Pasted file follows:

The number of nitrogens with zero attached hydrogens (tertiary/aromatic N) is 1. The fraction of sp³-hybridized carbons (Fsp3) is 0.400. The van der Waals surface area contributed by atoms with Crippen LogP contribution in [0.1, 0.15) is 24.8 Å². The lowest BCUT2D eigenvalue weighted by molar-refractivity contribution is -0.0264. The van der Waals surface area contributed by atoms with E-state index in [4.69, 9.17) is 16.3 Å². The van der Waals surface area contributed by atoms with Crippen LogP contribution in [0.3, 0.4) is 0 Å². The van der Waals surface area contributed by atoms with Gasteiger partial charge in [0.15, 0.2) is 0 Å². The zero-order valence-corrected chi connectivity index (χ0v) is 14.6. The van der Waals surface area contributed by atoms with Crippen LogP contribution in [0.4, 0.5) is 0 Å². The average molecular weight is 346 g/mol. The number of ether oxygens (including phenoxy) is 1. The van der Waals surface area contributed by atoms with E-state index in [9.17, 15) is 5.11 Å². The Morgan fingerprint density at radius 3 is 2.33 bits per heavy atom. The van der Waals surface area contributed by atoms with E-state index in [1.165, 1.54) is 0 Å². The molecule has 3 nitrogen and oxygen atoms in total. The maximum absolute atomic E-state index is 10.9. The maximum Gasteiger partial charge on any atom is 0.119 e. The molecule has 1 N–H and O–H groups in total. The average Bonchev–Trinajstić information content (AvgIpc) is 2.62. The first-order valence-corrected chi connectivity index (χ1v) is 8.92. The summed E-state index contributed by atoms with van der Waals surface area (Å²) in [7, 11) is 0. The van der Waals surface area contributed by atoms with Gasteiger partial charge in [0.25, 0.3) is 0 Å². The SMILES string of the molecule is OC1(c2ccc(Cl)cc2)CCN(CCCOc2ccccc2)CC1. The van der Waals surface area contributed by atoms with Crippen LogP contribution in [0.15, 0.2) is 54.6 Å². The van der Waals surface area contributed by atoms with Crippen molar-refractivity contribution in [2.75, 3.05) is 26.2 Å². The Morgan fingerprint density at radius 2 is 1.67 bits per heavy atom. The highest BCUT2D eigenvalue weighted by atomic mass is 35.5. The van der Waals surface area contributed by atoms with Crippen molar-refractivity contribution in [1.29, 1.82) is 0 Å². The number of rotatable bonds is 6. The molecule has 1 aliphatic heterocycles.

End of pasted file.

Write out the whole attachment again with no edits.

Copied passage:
The number of nitrogens with zero attached hydrogens (tertiary/aromatic N) is 1. The fraction of sp³-hybridized carbons (Fsp3) is 0.400. The van der Waals surface area contributed by atoms with Crippen LogP contribution in [0.1, 0.15) is 24.8 Å². The lowest BCUT2D eigenvalue weighted by molar-refractivity contribution is -0.0264. The van der Waals surface area contributed by atoms with E-state index in [4.69, 9.17) is 16.3 Å². The van der Waals surface area contributed by atoms with Crippen LogP contribution in [0.3, 0.4) is 0 Å². The van der Waals surface area contributed by atoms with Gasteiger partial charge in [0.15, 0.2) is 0 Å². The zero-order valence-corrected chi connectivity index (χ0v) is 14.6. The van der Waals surface area contributed by atoms with Crippen LogP contribution in [0.4, 0.5) is 0 Å². The average molecular weight is 346 g/mol. The number of ether oxygens (including phenoxy) is 1. The van der Waals surface area contributed by atoms with E-state index in [9.17, 15) is 5.11 Å². The Morgan fingerprint density at radius 3 is 2.33 bits per heavy atom. The van der Waals surface area contributed by atoms with E-state index in [1.165, 1.54) is 0 Å². The molecule has 3 nitrogen and oxygen atoms in total. The maximum absolute atomic E-state index is 10.9. The maximum Gasteiger partial charge on any atom is 0.119 e. The molecule has 1 N–H and O–H groups in total. The average Bonchev–Trinajstić information content (AvgIpc) is 2.62. The first-order valence-corrected chi connectivity index (χ1v) is 8.92. The summed E-state index contributed by atoms with van der Waals surface area (Å²) in [7, 11) is 0. The van der Waals surface area contributed by atoms with Gasteiger partial charge in [0.25, 0.3) is 0 Å². The SMILES string of the molecule is OC1(c2ccc(Cl)cc2)CCN(CCCOc2ccccc2)CC1. The van der Waals surface area contributed by atoms with Crippen LogP contribution in [0.15, 0.2) is 54.6 Å². The van der Waals surface area contributed by atoms with Crippen molar-refractivity contribution in [2.75, 3.05) is 26.2 Å². The Morgan fingerprint density at radius 2 is 1.67 bits per heavy atom. The highest BCUT2D eigenvalue weighted by atomic mass is 35.5. The van der Waals surface area contributed by atoms with Crippen molar-refractivity contribution in [1.29, 1.82) is 0 Å². The number of rotatable bonds is 6. The molecule has 1 aliphatic heterocycles.